Rev’d Peter Balabanski
Easter 5b I am the true vine – John 15 1-8
In John’s Gospel, when Jesus says I am the true vine, or I am the Good Shepherd, or I am the way, the truth and the life, or any of the other I am sayings, the I am part is especially significant. It’s a deliberate echo of God’s revelation of the divine Name to Moses at the burning bush Exodus 3.14 – I am who I am – tell the Israelites that I am has sent you. You might remember in the Good Friday Passion Gospel when soldiers came to arrest Jesus. Jesus asked them who they were looking for. When they said Jesus of Nazareth, Jesus replied literally I am, and everyone fell to the ground. The I am sayings in John’s Gospel tell us that the whole majesty and glory and love of God is present physically in this human being called Jesus.
Often, the I am sayings also make a connection between Jesus’ body and the Temple of Jerusalem. Jesus referred to own body as ‘this Temple’ – a place where God is present John 2.19-22 – which was what the Temple of Jerusalem was for the Jewish people. Jesus called his followers to shift their gaze away from the Temple building, and instead turn to him.
Today’s I am statement, I am the true vine, is for us an obscure Temple reference. What does a vine have to do with the Temple? The archæological architect, Leen Ritmeyer is a world authority on the Temple of Jesus’ time. On the basis of his research, he and a colleague designed and built a scale model of the second Temple Jesus knew. Supporting its porch are four columns. Wreathed up these columns and over the porch is a huge vine, wrought out of gold; the Golden Vine of the Temple.
This vine represented Israel whom God had planted in the Holy Land. Ps 80; Hos 5; Jer 2. It graced the doorway into the Holy of Holies. And pilgrims would bring offerings of golden leaves and clusters of golden grapes to add to the Temple vine’s splendour. In the Mishnah, we read whosoever gave a leaf, or a berry, or a cluster as a freewill-offering…brought it and [the priests] hung it there”. (Middot 3.8) So to return to this morning’s Gospel reading, when Jesus said I am the true vine, he was declaring that he superseded all this in his own person. He was effectively saying, By me, by this doorway, you enter God’s presence. I am the way.
Vines have a mind of their own. Watch them grow and you see creation at work before your eyes. Little tendrils stretch out quickly, looking for the next thing to grab onto. They set the direction of growth for the rest of the vine towards the light. Plants adapt to their environments like that. They adapt and belong – they give fruit, shade, beauty, variety, oxygen – they give life. So I find it a fascinating picture Jesus gives us of ourselves, the church, as the branches. It’s an image which speaks of amazing variety; an image of life-giving providence.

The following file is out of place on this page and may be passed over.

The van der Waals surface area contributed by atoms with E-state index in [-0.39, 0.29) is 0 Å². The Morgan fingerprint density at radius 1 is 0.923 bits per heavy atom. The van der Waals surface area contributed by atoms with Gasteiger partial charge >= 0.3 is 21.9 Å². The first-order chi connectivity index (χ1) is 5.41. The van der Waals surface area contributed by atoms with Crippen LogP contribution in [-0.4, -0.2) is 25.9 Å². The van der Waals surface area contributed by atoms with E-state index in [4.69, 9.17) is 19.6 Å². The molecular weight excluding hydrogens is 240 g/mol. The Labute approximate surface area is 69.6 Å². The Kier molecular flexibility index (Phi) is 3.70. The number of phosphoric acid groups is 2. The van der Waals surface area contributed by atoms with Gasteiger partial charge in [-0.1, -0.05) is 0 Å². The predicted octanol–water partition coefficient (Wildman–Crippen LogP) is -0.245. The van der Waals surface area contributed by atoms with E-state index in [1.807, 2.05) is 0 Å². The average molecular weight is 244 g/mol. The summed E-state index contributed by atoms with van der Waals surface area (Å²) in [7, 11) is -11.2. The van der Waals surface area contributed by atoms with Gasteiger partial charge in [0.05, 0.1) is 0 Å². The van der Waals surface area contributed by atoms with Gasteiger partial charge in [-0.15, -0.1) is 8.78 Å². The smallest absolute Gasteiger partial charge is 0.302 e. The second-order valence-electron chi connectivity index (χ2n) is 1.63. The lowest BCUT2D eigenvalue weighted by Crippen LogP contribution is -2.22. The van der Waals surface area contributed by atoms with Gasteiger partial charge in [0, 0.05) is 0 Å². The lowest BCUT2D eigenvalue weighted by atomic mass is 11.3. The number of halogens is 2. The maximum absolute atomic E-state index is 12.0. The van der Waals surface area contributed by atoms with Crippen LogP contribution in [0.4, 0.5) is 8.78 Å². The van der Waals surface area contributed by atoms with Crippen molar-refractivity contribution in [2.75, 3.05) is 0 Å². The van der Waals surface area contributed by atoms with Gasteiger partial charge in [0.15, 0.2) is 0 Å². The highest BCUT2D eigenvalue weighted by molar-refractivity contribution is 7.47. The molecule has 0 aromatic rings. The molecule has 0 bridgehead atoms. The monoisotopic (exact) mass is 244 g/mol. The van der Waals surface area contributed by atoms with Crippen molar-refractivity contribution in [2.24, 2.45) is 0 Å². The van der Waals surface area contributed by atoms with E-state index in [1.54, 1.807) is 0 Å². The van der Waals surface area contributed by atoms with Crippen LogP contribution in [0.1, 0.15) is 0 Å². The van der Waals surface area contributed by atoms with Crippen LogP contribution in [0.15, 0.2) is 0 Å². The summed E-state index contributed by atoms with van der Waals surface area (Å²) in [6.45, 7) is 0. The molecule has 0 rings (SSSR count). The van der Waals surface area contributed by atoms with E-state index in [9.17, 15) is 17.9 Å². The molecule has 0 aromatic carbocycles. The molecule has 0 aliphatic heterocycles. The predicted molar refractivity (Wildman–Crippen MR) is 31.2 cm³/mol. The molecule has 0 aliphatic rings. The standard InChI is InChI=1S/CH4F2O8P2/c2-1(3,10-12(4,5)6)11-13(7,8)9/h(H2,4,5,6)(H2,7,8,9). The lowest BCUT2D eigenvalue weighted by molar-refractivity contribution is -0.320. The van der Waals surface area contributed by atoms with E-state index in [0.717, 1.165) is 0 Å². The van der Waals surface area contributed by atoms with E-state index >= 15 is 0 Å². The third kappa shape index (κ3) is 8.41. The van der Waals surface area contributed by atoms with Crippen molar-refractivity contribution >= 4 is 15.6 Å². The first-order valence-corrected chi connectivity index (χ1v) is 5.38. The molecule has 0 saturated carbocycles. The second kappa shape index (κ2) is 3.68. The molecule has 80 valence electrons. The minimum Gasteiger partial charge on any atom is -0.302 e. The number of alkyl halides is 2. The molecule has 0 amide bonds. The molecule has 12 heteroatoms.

The vine growing in the soil is a picture of Jesus connecting us with the source of our being. It’s an organic, reciprocal image of a church community who can grow and spread where we’re needed in order to provide nourishment, refreshment, shade and beauty. There’s a wonderful purpose to it. Christ as the vine and we as the branches says that we are called to provide for anyone who needs our fruit.
Plants can be utterly different from each other – each specially adapted to its own particular environment. So how does this speak to us – St John’s, a branch of the true vine? In Adelaide terms, we’re an ancient parish – the second oldest – and we’ve seeded other parishes in our time – parishes, a school, St John’s Youth Services, our community store. And we’ve seen significant prunings too. The world around us has changed and we’ve adapted. And Jesus still calls us to bear much fruit. We’re the latest season of branches of the true vine, called to bear much fruit.
The golden vine of the Jerusalem Temple was a sign of God’s provision, and at the same time, an emblem of the people’s gratitude. It’s a very helpful image, this link between gratitude and generosity. It characterises people who know we are loved and blessed, and feel moved to respond with love and gratitude.
But how to respond to such a gift? In my weekly, I wrote about the work of St John’s Youth Services, which is a beautiful fruit of this branch of the vine. I also wrote about some related services that serve the poorest and most vulnerable in our community – homeless people; people escaping the poison of coercive control and violence; Aboriginal people in need – all on our doorstep, many with no safe place.
It’s time to ask if the fruit we’ve been producing until now is adapted to current needs. Are we bearing enough fruit – the right variety? Are we alive to specific needs; are we willing to be pruned; to have other branches grafted in with us, or to be grafted in different places ourselves? Are we called to something new? These are things we can only discern together through prayer and listening – openly and courageously. Do we increase the ministries we’re doing to meet increased need, or add something quite new? We in Parish Council await your suggestions. Amen.